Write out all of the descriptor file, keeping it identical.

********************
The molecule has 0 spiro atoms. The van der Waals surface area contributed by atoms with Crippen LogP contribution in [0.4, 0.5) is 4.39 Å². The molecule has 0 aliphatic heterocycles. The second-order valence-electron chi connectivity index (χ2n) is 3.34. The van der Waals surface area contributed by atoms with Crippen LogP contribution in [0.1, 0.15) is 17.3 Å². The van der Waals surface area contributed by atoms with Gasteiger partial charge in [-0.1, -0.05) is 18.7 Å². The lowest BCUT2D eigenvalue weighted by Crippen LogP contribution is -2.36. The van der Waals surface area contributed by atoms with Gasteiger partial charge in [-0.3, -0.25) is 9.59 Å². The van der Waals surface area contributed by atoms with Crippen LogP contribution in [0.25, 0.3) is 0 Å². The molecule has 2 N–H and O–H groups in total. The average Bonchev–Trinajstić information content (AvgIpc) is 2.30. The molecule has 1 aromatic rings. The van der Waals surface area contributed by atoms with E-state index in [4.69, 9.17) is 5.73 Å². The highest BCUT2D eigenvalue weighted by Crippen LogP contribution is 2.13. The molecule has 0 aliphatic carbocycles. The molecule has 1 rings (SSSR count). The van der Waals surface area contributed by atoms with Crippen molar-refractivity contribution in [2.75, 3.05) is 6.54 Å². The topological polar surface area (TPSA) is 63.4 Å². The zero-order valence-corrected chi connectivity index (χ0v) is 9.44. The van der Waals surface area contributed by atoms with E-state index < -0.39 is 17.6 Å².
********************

The molecule has 0 spiro atoms. The van der Waals surface area contributed by atoms with Crippen LogP contribution in [0.4, 0.5) is 4.39 Å². The molecule has 0 aliphatic heterocycles. The second-order valence-electron chi connectivity index (χ2n) is 3.34. The van der Waals surface area contributed by atoms with Crippen LogP contribution in [0.1, 0.15) is 17.3 Å². The van der Waals surface area contributed by atoms with Gasteiger partial charge in [-0.1, -0.05) is 18.7 Å². The lowest BCUT2D eigenvalue weighted by Crippen LogP contribution is -2.36. The van der Waals surface area contributed by atoms with Gasteiger partial charge in [-0.3, -0.25) is 9.59 Å². The van der Waals surface area contributed by atoms with Crippen LogP contribution in [0.25, 0.3) is 0 Å². The molecule has 2 N–H and O–H groups in total. The average Bonchev–Trinajstić information content (AvgIpc) is 2.30. The molecule has 1 aromatic rings. The van der Waals surface area contributed by atoms with E-state index in [4.69, 9.17) is 5.73 Å². The highest BCUT2D eigenvalue weighted by Crippen LogP contribution is 2.13. The molecule has 0 aliphatic carbocycles. The molecule has 1 rings (SSSR count). The van der Waals surface area contributed by atoms with Crippen molar-refractivity contribution in [2.75, 3.05) is 6.54 Å². The topological polar surface area (TPSA) is 63.4 Å². The zero-order valence-corrected chi connectivity index (χ0v) is 9.44. The van der Waals surface area contributed by atoms with E-state index < -0.39 is 17.6 Å².